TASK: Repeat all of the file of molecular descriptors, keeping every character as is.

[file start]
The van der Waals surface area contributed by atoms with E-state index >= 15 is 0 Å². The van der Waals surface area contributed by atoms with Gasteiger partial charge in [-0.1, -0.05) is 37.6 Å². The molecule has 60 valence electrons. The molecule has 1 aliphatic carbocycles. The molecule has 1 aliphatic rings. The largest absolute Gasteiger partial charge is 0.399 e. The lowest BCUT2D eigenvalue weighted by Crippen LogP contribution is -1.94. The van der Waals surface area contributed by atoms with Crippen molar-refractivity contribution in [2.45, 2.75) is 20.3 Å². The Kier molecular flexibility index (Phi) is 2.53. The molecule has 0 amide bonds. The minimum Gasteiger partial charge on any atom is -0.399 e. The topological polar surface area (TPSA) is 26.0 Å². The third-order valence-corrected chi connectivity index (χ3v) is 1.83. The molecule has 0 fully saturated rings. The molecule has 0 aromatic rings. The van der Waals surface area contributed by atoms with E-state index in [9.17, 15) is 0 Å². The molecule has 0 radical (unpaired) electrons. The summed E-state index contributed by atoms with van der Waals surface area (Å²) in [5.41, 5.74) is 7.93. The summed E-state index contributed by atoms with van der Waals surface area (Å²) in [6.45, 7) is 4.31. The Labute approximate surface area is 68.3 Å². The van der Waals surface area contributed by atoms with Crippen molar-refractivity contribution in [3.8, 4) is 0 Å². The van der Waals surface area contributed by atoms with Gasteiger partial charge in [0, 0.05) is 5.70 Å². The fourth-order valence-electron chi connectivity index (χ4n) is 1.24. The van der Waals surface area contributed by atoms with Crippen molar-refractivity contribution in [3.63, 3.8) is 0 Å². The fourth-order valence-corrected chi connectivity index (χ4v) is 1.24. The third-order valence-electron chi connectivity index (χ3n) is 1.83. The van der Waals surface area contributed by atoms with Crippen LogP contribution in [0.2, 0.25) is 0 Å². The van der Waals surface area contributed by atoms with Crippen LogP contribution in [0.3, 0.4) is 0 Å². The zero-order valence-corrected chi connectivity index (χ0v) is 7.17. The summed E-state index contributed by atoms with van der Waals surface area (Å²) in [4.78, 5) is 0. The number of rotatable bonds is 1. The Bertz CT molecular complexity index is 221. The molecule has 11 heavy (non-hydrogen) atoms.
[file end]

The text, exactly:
The van der Waals surface area contributed by atoms with E-state index >= 15 is 0 Å². The van der Waals surface area contributed by atoms with Gasteiger partial charge in [-0.1, -0.05) is 37.6 Å². The molecule has 60 valence electrons. The molecule has 1 aliphatic carbocycles. The molecule has 1 aliphatic rings. The largest absolute Gasteiger partial charge is 0.399 e. The lowest BCUT2D eigenvalue weighted by Crippen LogP contribution is -1.94. The van der Waals surface area contributed by atoms with Crippen molar-refractivity contribution in [2.45, 2.75) is 20.3 Å². The Kier molecular flexibility index (Phi) is 2.53. The molecule has 0 amide bonds. The minimum Gasteiger partial charge on any atom is -0.399 e. The topological polar surface area (TPSA) is 26.0 Å². The third-order valence-corrected chi connectivity index (χ3v) is 1.83. The molecule has 0 fully saturated rings. The molecule has 0 aromatic rings. The van der Waals surface area contributed by atoms with E-state index in [9.17, 15) is 0 Å². The molecule has 0 radical (unpaired) electrons. The summed E-state index contributed by atoms with van der Waals surface area (Å²) in [5.41, 5.74) is 7.93. The summed E-state index contributed by atoms with van der Waals surface area (Å²) in [6.45, 7) is 4.31. The Labute approximate surface area is 68.3 Å². The van der Waals surface area contributed by atoms with Crippen molar-refractivity contribution in [3.8, 4) is 0 Å². The van der Waals surface area contributed by atoms with Gasteiger partial charge in [0, 0.05) is 5.70 Å². The fourth-order valence-electron chi connectivity index (χ4n) is 1.24. The van der Waals surface area contributed by atoms with Crippen molar-refractivity contribution in [3.63, 3.8) is 0 Å². The fourth-order valence-corrected chi connectivity index (χ4v) is 1.24. The third-order valence-electron chi connectivity index (χ3n) is 1.83. The van der Waals surface area contributed by atoms with Crippen LogP contribution in [0.2, 0.25) is 0 Å². The van der Waals surface area contributed by atoms with Crippen LogP contribution in [0.3, 0.4) is 0 Å². The zero-order valence-corrected chi connectivity index (χ0v) is 7.17. The summed E-state index contributed by atoms with van der Waals surface area (Å²) in [4.78, 5) is 0. The number of rotatable bonds is 1. The Bertz CT molecular complexity index is 221. The molecule has 11 heavy (non-hydrogen) atoms.